PGC-1alpha regulation by exercise training and its influences on muscle function and insulin sensitivity.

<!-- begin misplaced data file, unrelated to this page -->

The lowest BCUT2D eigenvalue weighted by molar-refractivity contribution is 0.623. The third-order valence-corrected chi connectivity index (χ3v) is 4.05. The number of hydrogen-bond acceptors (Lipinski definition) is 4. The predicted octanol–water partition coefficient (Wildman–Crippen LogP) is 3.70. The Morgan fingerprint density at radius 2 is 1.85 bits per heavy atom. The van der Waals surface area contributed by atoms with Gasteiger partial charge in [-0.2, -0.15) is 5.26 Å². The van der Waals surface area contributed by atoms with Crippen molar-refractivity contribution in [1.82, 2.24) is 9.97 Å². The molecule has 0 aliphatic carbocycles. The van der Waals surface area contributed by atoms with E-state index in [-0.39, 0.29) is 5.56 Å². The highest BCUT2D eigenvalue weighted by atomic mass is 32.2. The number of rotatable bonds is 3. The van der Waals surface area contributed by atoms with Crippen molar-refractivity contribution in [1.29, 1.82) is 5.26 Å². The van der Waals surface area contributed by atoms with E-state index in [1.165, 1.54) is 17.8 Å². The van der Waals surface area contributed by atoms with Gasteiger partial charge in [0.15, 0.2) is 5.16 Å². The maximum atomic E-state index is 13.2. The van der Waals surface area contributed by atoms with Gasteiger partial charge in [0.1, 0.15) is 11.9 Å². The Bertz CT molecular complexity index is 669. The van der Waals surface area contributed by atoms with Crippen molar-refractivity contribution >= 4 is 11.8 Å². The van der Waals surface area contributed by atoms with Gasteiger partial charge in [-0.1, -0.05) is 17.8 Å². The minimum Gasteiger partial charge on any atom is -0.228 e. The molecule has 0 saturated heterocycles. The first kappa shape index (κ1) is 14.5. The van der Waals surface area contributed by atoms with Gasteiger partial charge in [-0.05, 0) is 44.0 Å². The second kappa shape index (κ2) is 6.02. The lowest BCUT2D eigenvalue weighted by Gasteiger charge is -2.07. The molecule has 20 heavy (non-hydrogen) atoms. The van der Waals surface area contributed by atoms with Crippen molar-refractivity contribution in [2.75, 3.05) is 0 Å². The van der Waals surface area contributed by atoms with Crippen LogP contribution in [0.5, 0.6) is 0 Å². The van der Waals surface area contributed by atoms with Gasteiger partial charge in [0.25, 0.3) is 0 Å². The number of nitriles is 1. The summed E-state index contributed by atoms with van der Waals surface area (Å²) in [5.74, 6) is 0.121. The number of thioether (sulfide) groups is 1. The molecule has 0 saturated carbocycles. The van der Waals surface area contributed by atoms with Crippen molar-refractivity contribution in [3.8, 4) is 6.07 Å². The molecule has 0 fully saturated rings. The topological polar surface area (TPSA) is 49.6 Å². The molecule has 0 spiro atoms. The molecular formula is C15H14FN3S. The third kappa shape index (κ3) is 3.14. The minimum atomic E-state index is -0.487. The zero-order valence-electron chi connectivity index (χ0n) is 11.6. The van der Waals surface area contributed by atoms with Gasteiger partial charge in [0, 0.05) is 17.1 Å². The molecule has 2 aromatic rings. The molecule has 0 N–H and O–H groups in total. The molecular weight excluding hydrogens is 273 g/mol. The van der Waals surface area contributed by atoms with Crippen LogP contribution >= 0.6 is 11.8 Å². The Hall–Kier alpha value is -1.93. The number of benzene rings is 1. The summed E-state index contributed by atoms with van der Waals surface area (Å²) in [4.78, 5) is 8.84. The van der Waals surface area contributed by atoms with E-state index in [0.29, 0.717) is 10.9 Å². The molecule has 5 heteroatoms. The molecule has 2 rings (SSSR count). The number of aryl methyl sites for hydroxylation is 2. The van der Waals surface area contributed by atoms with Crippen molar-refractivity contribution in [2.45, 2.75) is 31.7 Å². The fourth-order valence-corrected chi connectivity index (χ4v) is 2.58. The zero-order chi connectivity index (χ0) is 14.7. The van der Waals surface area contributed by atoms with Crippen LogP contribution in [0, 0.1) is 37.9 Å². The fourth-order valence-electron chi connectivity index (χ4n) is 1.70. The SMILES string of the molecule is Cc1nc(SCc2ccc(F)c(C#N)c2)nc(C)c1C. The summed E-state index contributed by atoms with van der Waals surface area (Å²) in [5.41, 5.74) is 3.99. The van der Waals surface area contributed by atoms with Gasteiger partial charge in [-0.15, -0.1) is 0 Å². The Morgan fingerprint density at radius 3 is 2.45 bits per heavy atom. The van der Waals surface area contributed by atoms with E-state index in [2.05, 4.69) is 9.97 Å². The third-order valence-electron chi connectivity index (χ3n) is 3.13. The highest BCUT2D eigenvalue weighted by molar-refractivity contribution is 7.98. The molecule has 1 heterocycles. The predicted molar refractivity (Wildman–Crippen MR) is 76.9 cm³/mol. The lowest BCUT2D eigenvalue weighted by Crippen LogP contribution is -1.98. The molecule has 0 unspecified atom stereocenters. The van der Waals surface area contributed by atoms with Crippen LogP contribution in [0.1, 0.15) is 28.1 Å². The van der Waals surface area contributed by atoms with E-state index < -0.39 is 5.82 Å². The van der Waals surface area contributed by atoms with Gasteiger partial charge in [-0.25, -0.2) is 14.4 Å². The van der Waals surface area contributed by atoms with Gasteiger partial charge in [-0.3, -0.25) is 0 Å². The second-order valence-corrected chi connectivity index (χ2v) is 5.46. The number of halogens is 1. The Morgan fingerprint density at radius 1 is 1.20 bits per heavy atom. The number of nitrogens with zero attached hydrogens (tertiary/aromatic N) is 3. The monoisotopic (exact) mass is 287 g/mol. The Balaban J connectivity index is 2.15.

The peroxisome proliferator-activated receptor-gamma (PPARgamma) coactivator-1alpha (PGC-1alpha) is a major regulator of exercise-induced phenotypic adaptation and substrate utilization. We provide an overview of 1) the role of PGC-1alpha in exercise-mediated muscle adaptation and 2) the possible insulin-sensitizing role of PGC-1alpha. To these ends, the following questions are addressed. 1) How is PGC-1alpha regulated, 2) what adaptations are indeed dependent on PGC-1alpha action, 3) is PGC-1alpha altered in insulin resistance, and 4) are PGC-1alpha-knockout and -transgenic mice suitable models for examining therapeutic potential of this coactivator? In skeletal muscle, an orchestrated signaling network, including Ca(2+)-dependent pathways, reactive oxygen species (ROS), nitric oxide (NO), AMP-dependent protein kinase (AMPK), and p38 MAPK, is involved in the control of contractile protein expression, angiogenesis, mitochondrial biogenesis, and other adaptations. However, the p38gamma MAPK/PGC-1alpha regulatory axis has been confirmed to be required for exercise-induced angiogenesis and mitochondrial biogenesis but not for fiber type transformation. With respect to a potential insulin-sensitizing role of PGC-1alpha, human studies on type 2 diabetes suggest that PGC-1alpha and its target genes are only modestly downregulated (< or =34%). However, studies in PGC-1alpha-knockout or PGC-1alpha-transgenic mice have provided unexpected anomalies, which appear to suggest that PGC-1alpha does not have an insulin-sensitizing role. In contrast, a modest ( approximately 25%) upregulation of PGC-1alpha, within physiological limits, does improve mitochondrial biogenesis, fatty acid oxidation, and insulin sensitivity in healthy and insulin-resistant skeletal muscle. Taken altogether, there is substantial evidence that the p38gamma MAPK-PGC-1alpha regulatory axis is critical for exercise-induced metabolic adaptations in skeletal muscle, and strategies that upregulate PGC-1alpha, within physiological limits, have revealed its insulin-sensitizing effects.